Health Canada has proposed the following four symbol options and now wants to hear which one would be the most useful for YOU. Have your say in shaping this important national nutrition policy. Vote now by completing this short online consumer consultation here by April 26, 2018.
It’s official! After two years of public consultations, Health Canada has finalized the changes to the Nutrition Facts table and ingredients list on packaged foods. On December 14th, 2016, the Honourable Jane Philpott, Minister of Health announced that these changes are all part of the strategy to help make healthy food choices the easy choice for all Canadians.
Here’s a quick at-a-glance comparison of the old versus the new Nutrition Facts table as well as ingredients lists.
The new Nutrition Facts table puts a greater emphasis on calories, potassium, calcium and iron. For the first time ever, there will be a % Daily Value (% DV) for total sugars at 100 grams:
Colours will now be identified by their name rather than collectively grouped as “colours”:
Different sugars will still be identified individually by name, and will now be grouped together as “Sugars”:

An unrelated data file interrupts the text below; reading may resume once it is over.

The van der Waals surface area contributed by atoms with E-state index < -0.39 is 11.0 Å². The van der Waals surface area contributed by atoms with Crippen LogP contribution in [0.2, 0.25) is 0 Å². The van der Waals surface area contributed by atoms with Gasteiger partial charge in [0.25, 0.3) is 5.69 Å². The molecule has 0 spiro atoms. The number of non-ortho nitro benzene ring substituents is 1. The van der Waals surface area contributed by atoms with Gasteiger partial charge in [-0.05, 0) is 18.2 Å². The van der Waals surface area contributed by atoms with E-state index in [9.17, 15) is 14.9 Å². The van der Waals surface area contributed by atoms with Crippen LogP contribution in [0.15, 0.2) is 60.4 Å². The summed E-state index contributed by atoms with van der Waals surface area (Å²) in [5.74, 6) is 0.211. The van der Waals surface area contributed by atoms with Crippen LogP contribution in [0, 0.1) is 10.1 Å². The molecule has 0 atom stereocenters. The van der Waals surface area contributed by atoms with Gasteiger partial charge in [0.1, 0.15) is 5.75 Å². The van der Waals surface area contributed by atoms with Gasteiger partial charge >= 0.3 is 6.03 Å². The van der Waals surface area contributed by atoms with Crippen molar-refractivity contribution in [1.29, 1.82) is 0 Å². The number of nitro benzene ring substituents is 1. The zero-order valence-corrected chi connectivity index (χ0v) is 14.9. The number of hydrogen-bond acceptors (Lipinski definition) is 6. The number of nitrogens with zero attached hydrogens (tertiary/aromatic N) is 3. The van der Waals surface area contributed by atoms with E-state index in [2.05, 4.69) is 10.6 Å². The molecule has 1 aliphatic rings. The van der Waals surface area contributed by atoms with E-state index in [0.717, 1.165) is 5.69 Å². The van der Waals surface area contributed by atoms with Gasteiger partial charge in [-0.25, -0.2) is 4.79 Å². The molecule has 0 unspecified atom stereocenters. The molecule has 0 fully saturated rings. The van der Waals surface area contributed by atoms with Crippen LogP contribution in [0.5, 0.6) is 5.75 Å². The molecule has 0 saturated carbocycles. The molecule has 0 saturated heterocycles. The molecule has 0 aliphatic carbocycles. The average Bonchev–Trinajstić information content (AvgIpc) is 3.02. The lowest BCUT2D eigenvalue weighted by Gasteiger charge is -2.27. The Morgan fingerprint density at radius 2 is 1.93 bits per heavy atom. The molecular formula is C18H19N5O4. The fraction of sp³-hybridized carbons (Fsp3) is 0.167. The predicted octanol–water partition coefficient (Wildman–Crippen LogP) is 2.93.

The food industry has until 5 years – until 2021 – to make these changes, but you may start seeing new labels as early as next year.
On June 12th, Health Canada released a proposed new Nutrition Facts table aimed to improve nutrition information on food labels. While I agree that nutrition labels can provide useful information to help Canadians find healthier choices, I’m not 100% sold on all of the proposed changes. Even after tuning in to Health Canada’s webinar on the proposed changes last week, I still have a number of questions and a long wish list. Here are just some of my comments which I’ll be sending to Health Canada during the consultation phase.
Realistic serving sizes – LIKE – If you’re a cereal lover, you’ll know that the current serving sizes are based on a weight of 30 grams. This means that a serving of cereal could be anywhere from 1/3 cup to 1 1/2 cups, depending on the density of the cereal. On the proposed new label, the serving size of all cereals will be 1 cup. With this type of standardized serving size, it will be easier for us to compare the nutritional profile of one cereal to another. Wish list: Let’s change the serving sizes on Canada’s Food Guide so that they’ll finally match the serving sizes seen on nutrition labels. For consistency, we should also keep the serving of bread at 1 slice (which is currently a Food Guide serving) instead of upping it to the proposed 2 slices.